We get it, Alex Anthopoulos. Having capable, veteran arms to fall back on in the bullpen is critical, particularly for a young starting rotation whose innings will be closely monitored.
But surely a power bat like Mike Napoli could have fetched more than Frank Francisco and cash, or at least had a more significant role on this Jays team.
In commenting on the deal with Texas, Anthopoulos pointed to an even bigger training camp battle brewing over the closer position, one that will involve Francisco, Jason Frasor, Octavio Dotel and Jon Rauch vying for the job vacated by new Oriole Kevin Gregg. But adding another arm to the already overcrowded late innings crew has also served to leave the first base and DH positions uncontested for Adam Lind and Edwin Encarnacion, respectively.
Maybe my opinions on the trade are swayed by my own emphasis on starting position players being more essential than pitchers. Whether or not that’s fair, it is reasonable to ask if more than a 31-year old chair tosser could have been had for a versatile 29-year old coming off three consecutive 20-homer campaigns.
Anthopoulos’ talk of an in-house closer competition rings hollow when you consider that this clearly isn’t a team built to win this season, and none of these men are likely to be around to represent a contending Blue Jays squad. In fact, with four of the seven or eight available bullpen spots snapped up by veterans, it’s hard to see too many experience-needy youngsters getting much of an opportunity on the team, as it’s currently constructed.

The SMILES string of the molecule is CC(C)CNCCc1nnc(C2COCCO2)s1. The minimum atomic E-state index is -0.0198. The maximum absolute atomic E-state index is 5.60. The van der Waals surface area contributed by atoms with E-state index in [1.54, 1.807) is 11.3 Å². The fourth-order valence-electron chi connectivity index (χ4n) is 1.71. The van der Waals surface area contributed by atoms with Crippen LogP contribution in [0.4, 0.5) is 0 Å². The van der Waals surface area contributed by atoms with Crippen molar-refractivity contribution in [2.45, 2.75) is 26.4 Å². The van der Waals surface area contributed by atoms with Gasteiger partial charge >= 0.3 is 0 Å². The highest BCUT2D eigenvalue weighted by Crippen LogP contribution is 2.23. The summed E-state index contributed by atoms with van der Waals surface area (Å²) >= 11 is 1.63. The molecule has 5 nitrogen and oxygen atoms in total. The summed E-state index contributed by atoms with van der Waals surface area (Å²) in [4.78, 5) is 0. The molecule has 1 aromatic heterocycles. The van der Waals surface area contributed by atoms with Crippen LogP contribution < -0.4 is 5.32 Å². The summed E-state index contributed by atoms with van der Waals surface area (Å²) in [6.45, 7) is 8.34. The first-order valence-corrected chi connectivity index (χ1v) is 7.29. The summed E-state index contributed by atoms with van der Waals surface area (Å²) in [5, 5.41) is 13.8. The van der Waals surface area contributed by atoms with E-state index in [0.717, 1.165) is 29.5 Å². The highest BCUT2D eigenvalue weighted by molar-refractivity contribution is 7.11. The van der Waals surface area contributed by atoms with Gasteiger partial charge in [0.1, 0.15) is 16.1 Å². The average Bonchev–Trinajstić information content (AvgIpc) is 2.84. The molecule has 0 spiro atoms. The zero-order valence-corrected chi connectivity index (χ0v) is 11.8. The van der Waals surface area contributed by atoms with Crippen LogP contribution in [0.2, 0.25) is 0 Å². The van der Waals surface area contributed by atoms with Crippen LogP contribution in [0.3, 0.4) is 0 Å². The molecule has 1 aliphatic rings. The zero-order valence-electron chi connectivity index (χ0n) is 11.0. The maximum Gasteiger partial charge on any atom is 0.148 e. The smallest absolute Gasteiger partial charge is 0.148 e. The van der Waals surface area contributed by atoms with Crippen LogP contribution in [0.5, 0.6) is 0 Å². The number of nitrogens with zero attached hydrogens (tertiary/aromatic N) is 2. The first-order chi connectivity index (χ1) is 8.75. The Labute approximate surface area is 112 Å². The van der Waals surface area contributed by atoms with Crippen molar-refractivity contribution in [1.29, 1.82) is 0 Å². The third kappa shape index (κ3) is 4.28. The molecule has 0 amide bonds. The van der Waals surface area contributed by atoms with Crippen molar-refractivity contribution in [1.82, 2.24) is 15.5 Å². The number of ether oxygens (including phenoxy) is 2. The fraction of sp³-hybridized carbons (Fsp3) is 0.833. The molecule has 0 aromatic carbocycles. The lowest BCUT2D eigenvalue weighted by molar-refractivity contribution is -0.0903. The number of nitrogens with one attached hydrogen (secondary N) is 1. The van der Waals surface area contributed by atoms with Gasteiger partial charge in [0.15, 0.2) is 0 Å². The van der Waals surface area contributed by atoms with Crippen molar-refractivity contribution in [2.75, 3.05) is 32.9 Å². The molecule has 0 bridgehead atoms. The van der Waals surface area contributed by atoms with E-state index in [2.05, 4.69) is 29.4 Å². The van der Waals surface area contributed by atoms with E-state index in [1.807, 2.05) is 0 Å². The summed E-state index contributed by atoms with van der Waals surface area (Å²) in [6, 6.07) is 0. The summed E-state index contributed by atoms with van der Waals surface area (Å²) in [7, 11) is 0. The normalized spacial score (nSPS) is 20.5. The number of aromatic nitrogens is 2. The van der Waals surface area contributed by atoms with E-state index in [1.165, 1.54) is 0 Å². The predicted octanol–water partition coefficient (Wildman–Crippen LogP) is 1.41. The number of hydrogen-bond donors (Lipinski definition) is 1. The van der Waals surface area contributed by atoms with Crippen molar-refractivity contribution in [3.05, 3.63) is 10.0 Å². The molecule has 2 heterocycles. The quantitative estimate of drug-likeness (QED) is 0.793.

Not that Napoli would have been a key piece moving forward, but his presence would have helped ease some pressure on both Lind, who will need time to adjust defensively to first base, and J.P. Arencibia, who will likely experience growing pains as he grows accustomed to the starting catcher job. It’s hard to see where much of the power will come from for the Jays, who have lost Vernon Wells and John Buck, and are not likely to see another 54 home runs from Jose Bautista (of course, I suppose the same could have been said at this time last year).
In the grand scheme of things, this trade probably won’t hold significant weight moving forward. Francisco will contribute some innings for the non-contending Jays and Napoli will have a power-heavy, low on-base offensive season in Texas, and neither will be missed by the team that traded them. Heck, I was somewhat pleased with the deal as a money-saver for Toronto (while both men are arbitration-eligible, Napoli figures to make more than Francisco) until Anthopoulos began speaking in glowing terms about a guy I’ve watched for long enough to know is only a slightly above-average hurler.
Plus, like I said in my Wells’ piece, any contributions that we get beyond being rid of Wells’ contract is simply icing on the cake.
But as strictly a one-for-one deal – less than $1 million in cash aside – it’s not Anthopoulos’ best work.
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Written by Ben Fisher